Perceived entitativity of social networks

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Four studies examined how people perceive entitativity of small and large social networks based on the graphical information of interaction among individuals. Participants rated social network graphs on entitativity while controlling for the number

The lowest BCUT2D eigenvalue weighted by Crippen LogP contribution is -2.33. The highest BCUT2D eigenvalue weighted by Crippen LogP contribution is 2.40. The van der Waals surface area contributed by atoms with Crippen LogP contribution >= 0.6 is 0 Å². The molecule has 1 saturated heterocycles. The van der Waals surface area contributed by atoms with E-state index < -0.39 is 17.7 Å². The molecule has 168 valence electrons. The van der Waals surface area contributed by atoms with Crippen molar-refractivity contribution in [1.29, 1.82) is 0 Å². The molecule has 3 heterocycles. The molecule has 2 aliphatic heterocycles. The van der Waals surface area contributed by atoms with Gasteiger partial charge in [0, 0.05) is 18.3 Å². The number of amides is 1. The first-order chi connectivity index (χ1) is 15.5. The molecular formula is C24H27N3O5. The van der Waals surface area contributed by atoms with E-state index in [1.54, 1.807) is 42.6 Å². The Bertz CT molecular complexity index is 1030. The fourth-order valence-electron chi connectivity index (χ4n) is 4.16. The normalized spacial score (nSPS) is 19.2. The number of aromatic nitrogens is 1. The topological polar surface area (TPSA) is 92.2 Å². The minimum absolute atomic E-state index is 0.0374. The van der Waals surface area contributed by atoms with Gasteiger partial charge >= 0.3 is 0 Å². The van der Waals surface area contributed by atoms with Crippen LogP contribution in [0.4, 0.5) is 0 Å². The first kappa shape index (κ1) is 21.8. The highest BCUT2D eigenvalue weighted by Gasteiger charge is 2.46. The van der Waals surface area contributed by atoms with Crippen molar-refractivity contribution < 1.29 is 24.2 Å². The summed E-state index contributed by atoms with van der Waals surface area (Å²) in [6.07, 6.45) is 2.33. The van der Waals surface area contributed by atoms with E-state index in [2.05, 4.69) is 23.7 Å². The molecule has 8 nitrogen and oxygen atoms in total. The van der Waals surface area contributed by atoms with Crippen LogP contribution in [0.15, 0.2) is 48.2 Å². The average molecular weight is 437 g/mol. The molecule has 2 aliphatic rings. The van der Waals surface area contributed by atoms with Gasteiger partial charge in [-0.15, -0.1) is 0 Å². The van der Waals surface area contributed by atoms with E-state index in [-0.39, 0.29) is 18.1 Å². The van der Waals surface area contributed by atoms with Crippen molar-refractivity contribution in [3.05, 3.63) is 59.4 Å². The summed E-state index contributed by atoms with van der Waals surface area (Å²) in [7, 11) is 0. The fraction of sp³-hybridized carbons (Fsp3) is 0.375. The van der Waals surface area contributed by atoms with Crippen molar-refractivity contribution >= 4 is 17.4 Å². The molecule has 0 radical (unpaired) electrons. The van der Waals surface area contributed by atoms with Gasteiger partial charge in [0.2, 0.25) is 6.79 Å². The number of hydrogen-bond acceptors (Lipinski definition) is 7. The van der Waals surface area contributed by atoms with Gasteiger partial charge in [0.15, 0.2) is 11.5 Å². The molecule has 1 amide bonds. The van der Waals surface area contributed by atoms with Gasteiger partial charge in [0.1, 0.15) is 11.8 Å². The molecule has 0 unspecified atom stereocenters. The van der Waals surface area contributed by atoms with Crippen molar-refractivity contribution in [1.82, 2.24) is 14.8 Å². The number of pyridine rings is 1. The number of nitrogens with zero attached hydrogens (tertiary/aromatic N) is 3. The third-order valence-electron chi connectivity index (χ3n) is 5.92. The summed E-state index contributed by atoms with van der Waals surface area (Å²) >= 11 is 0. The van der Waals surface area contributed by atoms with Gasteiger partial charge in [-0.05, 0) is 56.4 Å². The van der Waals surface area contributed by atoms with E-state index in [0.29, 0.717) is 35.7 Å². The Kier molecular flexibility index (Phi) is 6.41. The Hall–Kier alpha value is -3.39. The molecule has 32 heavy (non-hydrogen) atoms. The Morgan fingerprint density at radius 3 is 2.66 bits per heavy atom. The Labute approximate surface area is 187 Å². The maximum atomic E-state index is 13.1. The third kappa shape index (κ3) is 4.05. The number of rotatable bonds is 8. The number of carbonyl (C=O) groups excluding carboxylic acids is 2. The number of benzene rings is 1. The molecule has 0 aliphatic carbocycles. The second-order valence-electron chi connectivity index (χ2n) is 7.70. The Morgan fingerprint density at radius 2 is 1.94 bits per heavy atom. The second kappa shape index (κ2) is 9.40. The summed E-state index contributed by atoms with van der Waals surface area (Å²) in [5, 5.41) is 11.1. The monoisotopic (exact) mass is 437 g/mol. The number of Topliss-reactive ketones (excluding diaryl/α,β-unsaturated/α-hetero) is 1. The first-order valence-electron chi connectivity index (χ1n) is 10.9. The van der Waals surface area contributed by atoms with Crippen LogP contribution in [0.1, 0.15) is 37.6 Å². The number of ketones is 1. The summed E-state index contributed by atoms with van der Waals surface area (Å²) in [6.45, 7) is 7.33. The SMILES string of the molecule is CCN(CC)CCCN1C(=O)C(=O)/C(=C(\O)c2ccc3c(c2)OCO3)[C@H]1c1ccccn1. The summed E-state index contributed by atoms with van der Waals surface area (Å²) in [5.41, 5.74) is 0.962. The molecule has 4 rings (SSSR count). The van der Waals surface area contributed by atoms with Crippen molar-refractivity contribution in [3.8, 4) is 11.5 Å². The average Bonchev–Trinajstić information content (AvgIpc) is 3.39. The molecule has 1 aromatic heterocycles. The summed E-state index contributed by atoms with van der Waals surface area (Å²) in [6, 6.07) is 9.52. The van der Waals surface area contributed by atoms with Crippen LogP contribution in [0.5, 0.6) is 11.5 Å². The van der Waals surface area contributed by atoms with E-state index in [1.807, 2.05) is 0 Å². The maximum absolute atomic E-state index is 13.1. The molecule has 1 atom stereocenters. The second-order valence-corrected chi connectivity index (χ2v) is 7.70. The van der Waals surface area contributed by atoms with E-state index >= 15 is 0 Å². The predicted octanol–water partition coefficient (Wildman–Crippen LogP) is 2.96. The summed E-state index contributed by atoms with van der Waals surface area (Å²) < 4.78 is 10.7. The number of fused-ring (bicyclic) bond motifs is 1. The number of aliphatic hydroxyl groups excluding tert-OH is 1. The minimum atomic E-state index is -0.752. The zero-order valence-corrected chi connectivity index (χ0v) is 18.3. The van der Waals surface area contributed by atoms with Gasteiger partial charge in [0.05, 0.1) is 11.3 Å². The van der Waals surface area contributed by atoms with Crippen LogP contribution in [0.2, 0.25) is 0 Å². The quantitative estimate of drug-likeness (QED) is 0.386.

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  Running head: NETWORK ENTITATIVITY 1 Perceived Entitativity of Social Networks In press,  Journal of Experimental Social Psychology Tasuku Igarashi Hokkai Gakuen University, Japan Yoshihisa Kashima The University of Melbourne, Australia Author Note This research was partially supported by Grant-in-Aid for JSPS Fellows to the first author. The authors acknowledge Phillip Smith and Garry Robins for valuable comments and suggestions on earlier drafts, and Haruka Koike, Tadahiro Motoyoshi, Hiroyuki Yoshizawa, and Takuya Yoshida for helping to collect the data. Correspondence concerning this article should be addressed to Tasuku Igarashi, Department of Management Information, Faculty of Business Administration, Hokkai Gakuen University, 4-1-40, Asahimachi, Toyohira-ku, Sapporo 062-8605 Japan. E-mail: tasukuigarashi@yahoo.co.jp  Running head: NETWORK ENTITATIVITY 2 Abstract Four studies examined how people perceive entitativity of small and large social networks based on the graphical information of interaction among individuals. Participants rated social network graphs on entitativity while controlling for the number of individuals and connectivity of social relationships. Overall, network connectivity corresponded to the degree of interaction among individuals in a social network. Whereas entitativity of small social networks slowly increased with a higher level of connectivity, entitativity of large social networks rapidly increased with a lower level of connectivity. The difference in the increase rates of entitativity is explained in terms of how individuals typically interact in different size of social networks.  Keywords : Social networks, entitativity, groups, perception  Running head: NETWORK ENTITATIVITY 3 Entitativity of Social Networks Under what circumstances does a mere collection of people deserve to be called a group? Some collections of individuals are nothing but a mere aggregate like a queue at the bus stop, whereas some others may be properly called a  group , for example, a well trained basket  ball team or a military platoon. It was Donald Campbell (Campbell, 1958) who paved a way to examining this question about „groupness‟ of a group by coining the term, entitativity , “ the degree of having the nature of an entity of having real existence (footnote 2, p. 17). ” After a long  period of dormancy, the re-introduction of this concept by Hamilton and Sherman (1996) and Brewer and Harasty (1996) placed the inquiries into perceptions of entitativity at the center of social psychological research on group perception in recent times (see Hamilton, 2007; Yzerbyt, Judd, & Corneille, 2004). As Hamilton (2007) noted, perceived entitativity influences information processing about groups; for instance, more entitative groups are more likely to attract dispositional inferences (Yzerbyt, Rogier, & Fiske, 1998), stereotyped (Spencer-Rodgers, Hamilton, & Sherman, 2007), and identified with (Castano, Yzerbyt, & Bourguignon, 2003; Yzerbyt, Castano, Leyens, & Paladino, 2000). The question of perceived entitativity lies at the heart of social psychology of groups. This raises an important question, what are the determinants of perceived entitativity? Lickel, et al.'s (2000) seminal work has shown that one of the most important determinants of entitativity perception is the extent to which individuals interact with each other. More  Running head: NETWORK ENTITATIVITY 4 specifically, their work identified several antecedents of entitativity perception: degree of interaction among the individuals, extent to which the individuals share common goals and common outcomes, similarity among the individuals, and importance of the group for the individuals. Among these antecedents, interaction was shown to be of great importance in shaping the perception of entitativity. This finding suggests that lay people regard interacting individuals and their relationships as giving rise to social entities like groups. Indeed, this view is consistent with social psychological theorizing (Gaertner & Schopler, 1998; Postmes, Spears, Lee, & Novak, 2005; Wilder & Simon, 1998) as well as social network approaches to groups (Janicik & Larrick, 2005; Kilduff & Krackhardt, 2008). Despite the recognition of the importance of social interaction as a significant determinant of entitativity perception, a precise relation between interaction and entitativity perception is yet to be examined. The primary aim of this paper is to address this question. Group and Social Network In this paper, we adopt a social network perspective, which conceptualizes interactions among individuals as represented by connections among them. In particular, social networks are composed of a set of individuals (nodes) and relationships (ties) connecting them. In this  perspective, individuals and their actions are seen as interdependent (Wasserman & Faust, 1994), and a social group may emerge through interaction and communication among individuals embedded in the social network (see Mason, Conrey, & Smith, 2007; McIntyre, Paulson, Lord, & Lepper, 2004).  Running head: NETWORK ENTITATIVITY 5 Figure 1 presents a social network graph. Although it may look somewhat abstract, it is  becoming increasingly common to represent patterns of social interaction in terms of social networks consisting of nodes and ties. For example, managers in organizations are increasingly familiar with social network analysis of informal relationships among employees to promote innovation, develop communities of practice, and diagnose information and knowledge flow within and across groups (Cross & Parker, 2004). With the advent of the Internet, visualizing and mapping relationships of online social networking communities are also becoming commonplace (Christakis & Fowler, 2009). Insert Figure 1 about here Those social connections among individuals, as represented by ties among nodes, are network connectivity. To put it simply, our primary aim is to examine the connectivity-entitativty relation , that is, how social network connections among individuals are related to entitativity  perception. As we will argue later, our contention is that there is a systematic and lawful connectivity-entitativity relation; however, it is possible that the connectivity-entitativity relation for large networks may differ from that for small networks. As Lickel, Hamilton, and Sherman (2001) noted, relationship patterns in a small face-to-face group seem to be quite different to those in a large-scale community. In the following, we first review the evidence that points to the existence of different connectivity-entitativity relations for large and small networks, and